LINCOLN – State officials are promising that repairs on two Albion bridges will still be completed by the end of summer despite a supplier snafu this week that had neighbors shaking their heads.Rhode Island Department of Transportation spokesman Charles St.
May 24, 1862
The second and current version of Westminster Bridge in London was opened. This structure, spanning the River Thames, replaced the original bridge that had made its debut in the mid-18th century and was closed in 1846 (and subsequently demolished) due to deterioration.
The opening of the new road-and-foot-traffic bridge took place on the 43rd birthday of Queen Victoria. As part of the early-morning dedication, a total of 25 guns were fired simultaneously to correspond with the number of years in which Victoria had reigned to date as England’s monarch. (Victoria, however, did not attend this ceremony; she was in deep mourning at the time for her husband Prince Albert, who died that previous December.)
The second Westminster Bridge was designed by renowned civil engineer Thomas Page. The London-based Morning Post stated a couple of days after the opening of the structure, “This is the fourth bridge…
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Care for a game of hoops? There is a good place to play ball, right next to the viaduct. Located in the village of Unterkotzau, north of Hof, this viaduct spans the River Saale. It was one of the oldest viaducts along the Hof-Zwickau-Chemnitz-Dresden Magistrate as well as the Hof-Werdau-Leipzig Line, having been constructed in 1848. The 174 meter long viaduct is the only viaduct along the two lines that has pointed arches, resembling rockets. One can see the eight-arch viaduct from the vehicular crossing that is only 400 meters away to the northwest. From there, one has another six kilometers until reaching the next bridge at the Motorway 72 Viaduct near Koditz.
In either case, one will enjoy a good game of basketball while watching the trains cross the bridge. At least one train crosses every 20 minutes regardless of which direction, which makes it well- traveled
….and well watched from the passengers cheering on the home team. We’re just missing the ref, though. 😉
The Death Railway earned its name from the sheer number of lives lost during its construction, including that of railway bridge number 277 in June 1943, allowing the track to cross what is today known as the Khwae Noi River, and which has become recognised worldwide as the Bridge on the River Kwai.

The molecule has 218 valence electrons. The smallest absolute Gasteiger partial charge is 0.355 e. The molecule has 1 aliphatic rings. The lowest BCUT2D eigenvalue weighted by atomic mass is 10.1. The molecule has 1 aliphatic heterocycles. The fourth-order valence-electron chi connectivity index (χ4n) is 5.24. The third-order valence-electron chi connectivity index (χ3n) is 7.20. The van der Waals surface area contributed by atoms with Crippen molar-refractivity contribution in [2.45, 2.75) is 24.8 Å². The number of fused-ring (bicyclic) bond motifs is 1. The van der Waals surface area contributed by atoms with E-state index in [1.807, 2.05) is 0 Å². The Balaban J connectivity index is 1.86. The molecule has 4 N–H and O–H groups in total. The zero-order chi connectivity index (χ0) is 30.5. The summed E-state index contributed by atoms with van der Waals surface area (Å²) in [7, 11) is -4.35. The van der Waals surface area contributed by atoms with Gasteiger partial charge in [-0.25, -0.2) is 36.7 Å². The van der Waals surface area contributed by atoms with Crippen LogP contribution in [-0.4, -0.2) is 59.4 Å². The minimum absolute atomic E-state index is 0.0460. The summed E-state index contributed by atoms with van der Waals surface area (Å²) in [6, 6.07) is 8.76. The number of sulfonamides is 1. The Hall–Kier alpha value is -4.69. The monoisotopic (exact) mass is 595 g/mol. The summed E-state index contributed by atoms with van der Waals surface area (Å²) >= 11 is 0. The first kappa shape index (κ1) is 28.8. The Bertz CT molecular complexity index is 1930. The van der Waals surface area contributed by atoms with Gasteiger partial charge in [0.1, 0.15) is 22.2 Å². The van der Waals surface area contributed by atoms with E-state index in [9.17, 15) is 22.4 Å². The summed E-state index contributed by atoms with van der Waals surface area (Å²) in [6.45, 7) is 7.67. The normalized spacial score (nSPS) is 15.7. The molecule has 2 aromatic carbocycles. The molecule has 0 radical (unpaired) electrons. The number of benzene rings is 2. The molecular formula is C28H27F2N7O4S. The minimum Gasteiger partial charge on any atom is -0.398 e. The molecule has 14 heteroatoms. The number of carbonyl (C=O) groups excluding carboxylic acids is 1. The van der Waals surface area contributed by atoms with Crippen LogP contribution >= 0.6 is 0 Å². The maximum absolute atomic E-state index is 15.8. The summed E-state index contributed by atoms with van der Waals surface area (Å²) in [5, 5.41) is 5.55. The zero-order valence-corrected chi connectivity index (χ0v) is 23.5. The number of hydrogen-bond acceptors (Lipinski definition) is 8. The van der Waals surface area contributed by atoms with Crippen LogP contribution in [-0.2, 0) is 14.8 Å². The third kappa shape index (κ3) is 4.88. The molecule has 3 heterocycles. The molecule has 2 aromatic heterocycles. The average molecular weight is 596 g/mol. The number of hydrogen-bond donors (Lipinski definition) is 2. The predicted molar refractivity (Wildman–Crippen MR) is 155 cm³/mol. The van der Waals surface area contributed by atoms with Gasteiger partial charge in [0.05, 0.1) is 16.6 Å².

Have a great day!!
Another (high quality) candidate for the 2019 Bridgehunter Awards for best example of a restored historic bridge. The nominations and voting will be a very interesting one this year, especially as this candidate is the oldest known iron bridge in the world. Read more here. 🙂
For much of last year this 240-year-old bridge was under wraps while English Heritage engineers carried out major repairs on the iron work. And it was during this process that the original paint colour of the world’s first cast iron bridge was discovered – a rusty red. This seems to have struck many as surprising, probably because in the living memory of most Shropshire folk, the bridge has either been lugubrious black (as I remember it in the 1960s) or battleship grey – its most recent shade before the overhaul.
And this is how it looked last week bathed in May sunshine. A much more jaunty effort.
That the bridge was originally this colour, or as near as can be recreated, was documented at the time. While Abraham Darby III was having it built (between 1779 and its official opening in 1781) he commissioned some promotional artwork from William…
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January 30, 1826
The Menai Suspension Bridge connecting the island of Anglesey with the mainland of Wales was opened to a great deal of fanfare. This structure, which crosses over the Menai Straits, is widely considered to be the world’s first modern suspension bridge.
Prior to the bridge’s opening, the only options for traveling between Anglesey and the mainland were by ferry or – if there was a low tide — by foot (risky even under those circumstances). Anglesey’s leading source of income involved the sale of cattle, which had customarily been led into the water and guided across to the mainland. It was decided at long last to build a bridge at that location, not only to get livestock across in an easier and safer manner but also to transport those animals more expeditiously to London and other regions.
Scottish civil engineer Thomas Telford designed the bridge, and construction on…
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September 10, 1932
The George Westinghouse Memorial Bridge was officially opened in the borough of East Pittsburgh in southwestern Pennsylvania’s Allegheny County. One newspaper characterized the debuting bridge as “the most recent link in Pennsylvania’s maze of beautiful highways.”